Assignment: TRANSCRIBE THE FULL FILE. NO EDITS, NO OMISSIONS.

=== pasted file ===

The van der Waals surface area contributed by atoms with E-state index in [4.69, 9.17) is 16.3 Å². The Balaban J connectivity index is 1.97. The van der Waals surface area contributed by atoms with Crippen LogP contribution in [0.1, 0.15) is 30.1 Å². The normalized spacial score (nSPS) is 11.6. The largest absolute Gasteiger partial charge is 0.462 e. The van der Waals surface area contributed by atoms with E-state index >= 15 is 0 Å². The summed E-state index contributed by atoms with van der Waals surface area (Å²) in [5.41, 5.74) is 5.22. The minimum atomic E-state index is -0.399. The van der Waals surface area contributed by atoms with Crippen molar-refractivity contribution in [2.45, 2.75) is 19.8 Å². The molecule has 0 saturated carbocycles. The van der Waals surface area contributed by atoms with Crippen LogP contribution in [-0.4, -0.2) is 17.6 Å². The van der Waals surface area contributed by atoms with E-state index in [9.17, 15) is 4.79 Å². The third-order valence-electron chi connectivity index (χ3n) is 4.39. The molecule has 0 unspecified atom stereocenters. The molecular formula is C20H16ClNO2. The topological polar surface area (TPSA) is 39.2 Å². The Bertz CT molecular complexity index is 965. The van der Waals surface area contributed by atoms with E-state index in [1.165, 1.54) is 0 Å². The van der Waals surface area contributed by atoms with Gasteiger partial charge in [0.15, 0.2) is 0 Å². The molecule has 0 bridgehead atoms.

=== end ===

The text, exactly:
The van der Waals surface area contributed by atoms with E-state index in [4.69, 9.17) is 16.3 Å². The Balaban J connectivity index is 1.97. The van der Waals surface area contributed by atoms with Crippen LogP contribution in [0.1, 0.15) is 30.1 Å². The normalized spacial score (nSPS) is 11.6. The largest absolute Gasteiger partial charge is 0.462 e. The van der Waals surface area contributed by atoms with E-state index >= 15 is 0 Å². The summed E-state index contributed by atoms with van der Waals surface area (Å²) in [5.41, 5.74) is 5.22. The minimum atomic E-state index is -0.399. The van der Waals surface area contributed by atoms with Crippen molar-refractivity contribution in [2.45, 2.75) is 19.8 Å². The molecule has 0 saturated carbocycles. The van der Waals surface area contributed by atoms with Crippen LogP contribution in [-0.4, -0.2) is 17.6 Å². The van der Waals surface area contributed by atoms with E-state index in [9.17, 15) is 4.79 Å². The third-order valence-electron chi connectivity index (χ3n) is 4.39. The molecule has 0 unspecified atom stereocenters. The molecular formula is C20H16ClNO2. The topological polar surface area (TPSA) is 39.2 Å². The Bertz CT molecular complexity index is 965. The van der Waals surface area contributed by atoms with E-state index in [1.165, 1.54) is 0 Å². The van der Waals surface area contributed by atoms with Gasteiger partial charge in [0.15, 0.2) is 0 Å². The molecule has 0 bridgehead atoms.